RIM knows that media is a big selling point and that to challenge the prominence of the iPhone (which is itself trying to encroach on RIM territory), it has to get this right.
With the BB lines being targeted at media-savvy youngsters, it's good to know that RIM hasn't completely ignored this category and what we have is a perfectly respectable media experience. It's pretty much the same as the previous model, but it does just work.
Syncing with the official software even lets you get your iTunes playlists across with full recognition of names in the right places (Android users will be familiar with this pain) and copy across all non-DRM protected purchases. Syncing music is fairly speedy over USB.
But if you plan on syncing video, make sure you do it overnight, because even copying a five-minute piece took a good half an hour due to the fact it was doing some kind of optimisation. Not good if you're in a hurry and also not good because you can't use your phone for anything else while the 9900 is plugged into the computer.
Memory wise, you have 8GB plus a maximum of 32GB memory card option, which beats the top iPhone model (for now) and there's no reason that this can't take the place of an iPod.
We love how you can not only create playlists on the phone, but also create automatic playlists based on particular criteria or algorithms. That and the fact that album art transfers perfectly and looks great on the Bold 9900's amazing screen is a real feather in its cap.
Sound quality is brilliant through headphones and we had high hopes for the on-board speaker, remembering how fantastic music sounded on our original Bold 9000.
Although it was loud, the bass got a little bit too carried away with itself on certain songs (Adele's 'Rolling In The Deep' really suffered) and made them sound terrible. But there was also something else we noticed.
Now, we promise you we haven't had a drink. Nor have we taken a knock to the head. But when we listened to certain songs, we actually heard bits of them we'd never heard before. It may sound odd, but it's true.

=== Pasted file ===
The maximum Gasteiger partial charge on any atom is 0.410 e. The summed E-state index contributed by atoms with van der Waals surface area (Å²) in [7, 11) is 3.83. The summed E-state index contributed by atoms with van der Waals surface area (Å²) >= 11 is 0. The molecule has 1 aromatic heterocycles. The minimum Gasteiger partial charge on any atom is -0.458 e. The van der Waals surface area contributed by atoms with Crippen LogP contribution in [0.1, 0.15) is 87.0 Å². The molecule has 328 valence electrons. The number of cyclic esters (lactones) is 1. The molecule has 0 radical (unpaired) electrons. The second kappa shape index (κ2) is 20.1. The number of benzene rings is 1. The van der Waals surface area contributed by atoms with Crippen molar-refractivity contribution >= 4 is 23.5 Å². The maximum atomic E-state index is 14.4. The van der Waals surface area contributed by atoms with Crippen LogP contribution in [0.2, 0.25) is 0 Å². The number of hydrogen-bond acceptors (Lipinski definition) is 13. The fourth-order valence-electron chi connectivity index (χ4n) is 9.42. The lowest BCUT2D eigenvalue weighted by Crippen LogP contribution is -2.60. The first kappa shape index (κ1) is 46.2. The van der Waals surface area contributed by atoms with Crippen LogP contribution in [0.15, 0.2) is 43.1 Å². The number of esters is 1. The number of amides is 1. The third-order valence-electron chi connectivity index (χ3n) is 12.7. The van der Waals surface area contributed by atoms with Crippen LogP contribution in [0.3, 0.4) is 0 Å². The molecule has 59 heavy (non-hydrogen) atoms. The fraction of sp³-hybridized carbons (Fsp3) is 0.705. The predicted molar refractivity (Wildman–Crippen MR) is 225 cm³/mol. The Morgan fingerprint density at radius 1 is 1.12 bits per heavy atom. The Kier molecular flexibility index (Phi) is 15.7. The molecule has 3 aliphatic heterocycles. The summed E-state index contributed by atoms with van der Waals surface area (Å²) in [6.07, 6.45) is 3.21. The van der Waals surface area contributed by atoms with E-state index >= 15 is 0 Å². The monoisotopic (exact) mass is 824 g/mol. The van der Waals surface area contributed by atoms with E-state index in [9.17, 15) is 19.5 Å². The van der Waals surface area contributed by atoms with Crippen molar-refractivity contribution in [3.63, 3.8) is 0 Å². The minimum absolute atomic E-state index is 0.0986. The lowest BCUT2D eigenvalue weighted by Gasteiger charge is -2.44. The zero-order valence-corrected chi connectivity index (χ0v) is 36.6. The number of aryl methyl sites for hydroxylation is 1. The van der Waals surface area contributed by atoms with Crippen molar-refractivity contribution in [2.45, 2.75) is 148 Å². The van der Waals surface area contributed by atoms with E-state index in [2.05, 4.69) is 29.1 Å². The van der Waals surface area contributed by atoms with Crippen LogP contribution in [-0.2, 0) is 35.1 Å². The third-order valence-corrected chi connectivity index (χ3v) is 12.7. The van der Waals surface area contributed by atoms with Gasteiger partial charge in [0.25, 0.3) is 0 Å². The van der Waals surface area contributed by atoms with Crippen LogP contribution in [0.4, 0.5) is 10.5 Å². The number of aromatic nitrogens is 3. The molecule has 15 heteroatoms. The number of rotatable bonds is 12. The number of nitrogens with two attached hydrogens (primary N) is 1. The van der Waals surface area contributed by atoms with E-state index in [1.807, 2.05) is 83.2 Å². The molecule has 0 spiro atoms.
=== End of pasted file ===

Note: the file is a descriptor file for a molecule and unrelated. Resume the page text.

For example, 'Bright Lights Big City' by Cee Lo Green begins with quite a large orchestral piece. We've played that song hundreds of times through an iPhone and a home stereo, but only when listening to it on the BlackBerry Bold 9900 did we notice some of the strings and layers we'd never clocked before.
Whether it's the way the music is processed or recorded or whether it's just down to the equaliser is anybody's guess, but it sounded amazing and we were sold.
Watching video back is a pleasure too. The blacks are black, whites are white and again the audio is very well represented. In fact, when you get your videos on here, the only reason you would choose not to watch them would be because of the screen size.
However, making the screen bigger would change the form factor and alter the phone from what it is meant to be, so the company has done its best with what it's got and the result looks good and works well.
We tried all the major formats and didn't manage to throw the Bold 9900 off course. We doubt you'll be watching full movies on it, though. For a quick burst of YouTube or short clips, the Bold 9900 does a champion job.
Speaking of YouTube, if you're a fan, you'll be pleased to know there's a YouTube icon on board. Then you'll probably be dismayed that still it is merely a link to the YouTube mobile site and not a fully functioning app.
There is no FM radio either. Not that there ever has been on a BlackBerry, but lots of people do like to listen to the radio on their phones. In the end, we downloaded the TuneIn Radio app and streamed stations instead - but RIM needs to add this feature in as a large number of people like to use it, in our experience.